could someone tell me a few British sland words such as the word KNACKERED :-)
Most Helpful Guy
‘Mate’ - often easily substituted for the American ‘buddy’,
‘Bugger all’ – more vulgar synonym for ‘nothing at all’.
‘Gutted’ –To be ‘gutted’ about a situation means to be devastated and saddened.
‘Gobsmacked’ – a truly British expression meaning to be shocked and surprised beyond belief
‘Cock up’ –A ‘cock up’ is a mistake, a failure of large or epic proportions.
‘Blinding’ – ‘Blinding’ is a positive term meaning excellent, great, or superb.
‘damp squib’ - More of an usual term, a ‘damp squib’ in British slang terms refers to something which fails on all accounts ( ‘The party was a bit of a damp squib because only Richard turned up.’)
‘chunder’ - is part and parcel of British slang terms. Meaning ‘to vomit’ or ‘to be sick’,
'taking the piss’ - one of the most popular and widely-used British slang terms. To ‘take the piss’ means to mock something, parody something, or generally be sarcastic and derisive towards something.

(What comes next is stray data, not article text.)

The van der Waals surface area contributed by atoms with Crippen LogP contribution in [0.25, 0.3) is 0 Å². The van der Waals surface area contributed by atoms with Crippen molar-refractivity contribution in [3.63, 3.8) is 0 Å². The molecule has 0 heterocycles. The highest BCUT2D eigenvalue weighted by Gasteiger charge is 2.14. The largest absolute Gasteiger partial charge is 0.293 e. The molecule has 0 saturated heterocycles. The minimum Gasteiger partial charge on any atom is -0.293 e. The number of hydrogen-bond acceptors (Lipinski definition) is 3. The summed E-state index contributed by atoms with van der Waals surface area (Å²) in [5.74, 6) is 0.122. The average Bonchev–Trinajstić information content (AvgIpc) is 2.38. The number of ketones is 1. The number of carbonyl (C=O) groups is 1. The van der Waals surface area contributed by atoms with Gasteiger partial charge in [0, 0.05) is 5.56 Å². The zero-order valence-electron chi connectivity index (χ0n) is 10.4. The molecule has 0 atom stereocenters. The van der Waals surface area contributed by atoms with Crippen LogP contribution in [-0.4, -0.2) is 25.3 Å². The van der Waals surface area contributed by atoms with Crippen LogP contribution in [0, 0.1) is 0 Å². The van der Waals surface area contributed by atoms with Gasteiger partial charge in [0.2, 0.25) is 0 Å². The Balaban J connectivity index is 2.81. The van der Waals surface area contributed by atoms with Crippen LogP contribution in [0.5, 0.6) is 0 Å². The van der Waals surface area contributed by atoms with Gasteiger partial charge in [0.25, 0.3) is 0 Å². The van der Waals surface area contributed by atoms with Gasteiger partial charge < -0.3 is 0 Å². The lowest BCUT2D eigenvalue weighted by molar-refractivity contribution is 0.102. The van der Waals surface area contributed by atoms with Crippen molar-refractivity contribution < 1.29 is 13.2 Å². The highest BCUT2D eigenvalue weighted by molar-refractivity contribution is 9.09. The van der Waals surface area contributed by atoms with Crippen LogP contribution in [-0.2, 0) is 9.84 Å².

‘bollocks’ - Perhaps one of the most internationally famous British slang terms, ‘bollocks’ has a multitude of uses, although its top ones including being a curse word used to indicate dismay ‘Fortnight’ – a British slang term more commonly used by virtually everyone in the UK to mean ‘a group of two weeks’.
‘bollocking’ - a telling-off or a severe or enthusiastic reprimand from a boss
‘brass monkeys’ - is used to refer to extremely cold weather.
‘dodgy’ - refers to something wrong, illegal, or just plain ‘off’, in one way or another.
‘scrummy’ - is used as a wonderfully effusive term for when something is truly delicious and mouth-wateringly good.
‘Kerfuffle’ - describes a skirmish or a fight or an argument caused by differing views.
'Tosh" - A nifty little British term that means ‘rubbish’ or ‘crap’.
‘Skive’ – a British slang term used to indicate when someone has failed to turn up for work or an obligation due to pretending to fake illness.
‘wanker’. - ‘jerk’ or ‘fool’, but to a slightly higher value.2